EU Commission expresses ‘serious concern’ as Greece’s tax reform chief quits

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ATHENS, Greece – The European Commission expressed “serious concern” Thursday after Greece’s powerful public revenues chief — a position created in 2012 at the insistence of bailout creditors — resigned citing “personal” reasons.

The Finance Ministry said it had accepted the resignation of Harry Theoharis, who quit a year and a half into his five-year term.

But EU Commission spokesman Simon O’Connor said Theoharis had played a “key role” in improving Greece’s troubled public finances.

“The revenue administration plays a key role in the reform program and this development is a cause of serious concern,” O’Connor said in a statement.

“It is essential that the government ensures full continuity in the delivery of planned reforms to improve the efficiency of the administration, combat fraud and evasion, and secure increasing government revenues,” he said.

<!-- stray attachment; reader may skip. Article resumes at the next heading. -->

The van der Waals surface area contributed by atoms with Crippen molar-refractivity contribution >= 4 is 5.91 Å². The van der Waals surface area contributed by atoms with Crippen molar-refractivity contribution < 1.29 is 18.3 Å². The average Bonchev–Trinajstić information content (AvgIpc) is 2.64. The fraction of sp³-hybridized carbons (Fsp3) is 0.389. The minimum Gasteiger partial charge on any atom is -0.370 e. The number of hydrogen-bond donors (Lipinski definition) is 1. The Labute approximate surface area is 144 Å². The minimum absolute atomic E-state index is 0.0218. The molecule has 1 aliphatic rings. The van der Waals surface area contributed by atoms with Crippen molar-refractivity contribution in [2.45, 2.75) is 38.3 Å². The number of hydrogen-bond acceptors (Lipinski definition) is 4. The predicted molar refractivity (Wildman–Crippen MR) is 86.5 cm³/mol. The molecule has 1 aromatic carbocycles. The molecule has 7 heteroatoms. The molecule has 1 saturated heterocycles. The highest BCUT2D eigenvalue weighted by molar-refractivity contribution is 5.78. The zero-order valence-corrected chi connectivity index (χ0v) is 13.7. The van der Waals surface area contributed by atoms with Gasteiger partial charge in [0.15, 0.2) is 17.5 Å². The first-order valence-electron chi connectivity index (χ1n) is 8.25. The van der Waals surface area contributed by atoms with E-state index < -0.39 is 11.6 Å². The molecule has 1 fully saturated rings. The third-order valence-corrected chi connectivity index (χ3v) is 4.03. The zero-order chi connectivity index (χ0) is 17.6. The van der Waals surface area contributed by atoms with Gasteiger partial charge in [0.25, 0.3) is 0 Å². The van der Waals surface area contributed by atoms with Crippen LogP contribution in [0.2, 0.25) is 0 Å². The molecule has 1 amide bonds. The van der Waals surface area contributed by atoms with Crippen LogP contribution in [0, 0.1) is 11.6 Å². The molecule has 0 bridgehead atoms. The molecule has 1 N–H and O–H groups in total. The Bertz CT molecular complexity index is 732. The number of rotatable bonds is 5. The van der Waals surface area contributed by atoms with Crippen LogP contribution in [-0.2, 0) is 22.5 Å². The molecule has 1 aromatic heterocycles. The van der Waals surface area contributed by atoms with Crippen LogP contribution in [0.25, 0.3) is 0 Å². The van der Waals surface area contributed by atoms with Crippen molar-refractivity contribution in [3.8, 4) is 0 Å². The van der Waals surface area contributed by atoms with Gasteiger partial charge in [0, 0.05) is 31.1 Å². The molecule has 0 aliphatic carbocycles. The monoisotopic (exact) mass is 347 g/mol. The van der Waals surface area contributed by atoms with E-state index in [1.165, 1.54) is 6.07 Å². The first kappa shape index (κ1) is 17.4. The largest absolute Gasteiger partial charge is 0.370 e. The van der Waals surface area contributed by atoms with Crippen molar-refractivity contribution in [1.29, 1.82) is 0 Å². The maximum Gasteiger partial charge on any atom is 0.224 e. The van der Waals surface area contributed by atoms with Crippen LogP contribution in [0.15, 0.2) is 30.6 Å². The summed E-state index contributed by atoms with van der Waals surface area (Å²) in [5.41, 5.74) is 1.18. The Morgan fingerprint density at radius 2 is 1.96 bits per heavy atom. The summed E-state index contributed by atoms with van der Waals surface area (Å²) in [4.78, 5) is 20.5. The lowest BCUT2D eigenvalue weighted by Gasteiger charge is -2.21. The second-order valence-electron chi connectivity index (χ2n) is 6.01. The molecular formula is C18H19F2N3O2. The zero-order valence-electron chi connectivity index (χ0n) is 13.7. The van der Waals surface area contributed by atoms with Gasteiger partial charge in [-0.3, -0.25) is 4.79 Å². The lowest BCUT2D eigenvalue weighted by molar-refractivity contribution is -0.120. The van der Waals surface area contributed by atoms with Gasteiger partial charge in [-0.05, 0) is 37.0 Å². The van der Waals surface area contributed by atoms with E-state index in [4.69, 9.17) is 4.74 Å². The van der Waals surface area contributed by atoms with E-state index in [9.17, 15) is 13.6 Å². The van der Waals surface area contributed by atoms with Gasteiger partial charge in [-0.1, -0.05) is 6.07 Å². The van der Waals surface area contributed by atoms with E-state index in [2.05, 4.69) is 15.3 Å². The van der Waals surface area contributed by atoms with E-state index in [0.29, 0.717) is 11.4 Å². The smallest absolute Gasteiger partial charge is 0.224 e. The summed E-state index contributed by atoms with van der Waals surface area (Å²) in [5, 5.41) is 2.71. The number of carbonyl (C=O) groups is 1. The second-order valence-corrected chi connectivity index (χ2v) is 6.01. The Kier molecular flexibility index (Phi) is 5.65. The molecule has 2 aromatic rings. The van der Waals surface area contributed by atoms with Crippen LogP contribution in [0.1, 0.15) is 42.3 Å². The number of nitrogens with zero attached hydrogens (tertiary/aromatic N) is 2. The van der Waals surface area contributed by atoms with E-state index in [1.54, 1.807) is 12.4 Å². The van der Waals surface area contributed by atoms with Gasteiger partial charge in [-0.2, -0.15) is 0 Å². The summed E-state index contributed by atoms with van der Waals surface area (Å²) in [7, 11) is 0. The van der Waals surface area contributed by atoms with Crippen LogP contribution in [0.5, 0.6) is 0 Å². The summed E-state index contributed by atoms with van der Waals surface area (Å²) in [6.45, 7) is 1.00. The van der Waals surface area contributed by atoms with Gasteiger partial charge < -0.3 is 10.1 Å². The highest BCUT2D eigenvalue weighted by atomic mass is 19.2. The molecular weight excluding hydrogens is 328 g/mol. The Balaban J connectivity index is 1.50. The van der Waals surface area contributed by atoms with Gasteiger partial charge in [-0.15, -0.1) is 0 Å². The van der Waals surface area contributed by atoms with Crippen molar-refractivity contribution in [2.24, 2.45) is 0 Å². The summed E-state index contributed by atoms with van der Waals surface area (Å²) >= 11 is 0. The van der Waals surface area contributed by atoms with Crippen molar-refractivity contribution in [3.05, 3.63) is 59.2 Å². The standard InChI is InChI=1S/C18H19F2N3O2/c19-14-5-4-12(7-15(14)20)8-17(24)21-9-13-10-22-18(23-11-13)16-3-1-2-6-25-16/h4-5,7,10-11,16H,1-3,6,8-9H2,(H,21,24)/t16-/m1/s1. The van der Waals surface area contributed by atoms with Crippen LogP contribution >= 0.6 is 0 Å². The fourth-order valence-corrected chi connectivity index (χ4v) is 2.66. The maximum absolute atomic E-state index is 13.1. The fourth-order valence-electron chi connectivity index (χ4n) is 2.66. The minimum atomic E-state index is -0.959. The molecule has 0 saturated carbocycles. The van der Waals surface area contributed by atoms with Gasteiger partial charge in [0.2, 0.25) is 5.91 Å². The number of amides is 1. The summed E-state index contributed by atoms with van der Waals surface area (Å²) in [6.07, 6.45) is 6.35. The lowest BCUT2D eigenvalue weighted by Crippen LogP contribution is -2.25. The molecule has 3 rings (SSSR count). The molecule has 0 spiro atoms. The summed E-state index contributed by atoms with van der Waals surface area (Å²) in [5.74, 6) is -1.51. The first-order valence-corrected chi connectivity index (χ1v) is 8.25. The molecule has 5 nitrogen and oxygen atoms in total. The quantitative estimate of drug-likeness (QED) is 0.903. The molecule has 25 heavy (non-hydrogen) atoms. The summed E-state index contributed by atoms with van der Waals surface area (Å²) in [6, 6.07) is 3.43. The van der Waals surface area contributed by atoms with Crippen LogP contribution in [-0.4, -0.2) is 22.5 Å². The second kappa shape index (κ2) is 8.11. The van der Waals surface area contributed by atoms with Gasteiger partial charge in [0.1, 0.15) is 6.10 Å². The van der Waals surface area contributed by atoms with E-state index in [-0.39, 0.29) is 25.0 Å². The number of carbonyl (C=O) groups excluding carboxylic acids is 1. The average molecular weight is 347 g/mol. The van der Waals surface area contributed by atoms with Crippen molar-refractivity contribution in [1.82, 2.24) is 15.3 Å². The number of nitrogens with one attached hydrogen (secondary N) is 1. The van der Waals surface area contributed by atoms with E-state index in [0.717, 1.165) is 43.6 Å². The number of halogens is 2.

The official’s resignation came before a planned Cabinet reshuffle, expected within days, following the conservative-led coalition government’s weak showing in European parliamentary elections last month.

Establishing a secretary-general for public revenues in the finance ministry was one of the conditions set by Greece’s creditors to continue releasing rescue loans. The position was intended to boost independent decision-making and address the country’s poor record of inefficiency and political interference in tax administration.

While it is unclear how broad the reshuffle will be, there has been much speculation in Greece that finance minister Yannis Stournaras will be replaced.

The International Monetary Fund confirmed Thursday that Stournaras visited Paris earlier this week and met with IMF chief Christine Lagarde and Poul Thomsen, the fund’s mission chief for Greece.

The meeting had not been previously announced and IMF spokesman Gerry Rice gave no details on what was discussed, other than to say talks focused on “the way forward for Greece and issues of common interest.”

Stricken by a prolonged financial crisis, Greece has been dependent on rescue loans from the IMF and Euro currency nations since May 2010. In return, the country has had to impose a series of deeply resented spending cuts and reforms. Its progress in implementing reforms has come under regular review by the IMF, the European Central Bank and European Commission.

The IMF said its fifth review of Greece’s progress, which was planned to be issued Thursday, has been delayed until next week.

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Associated Press writers Elena Becatoros and Derek Gatopoulos in Athens contributed.

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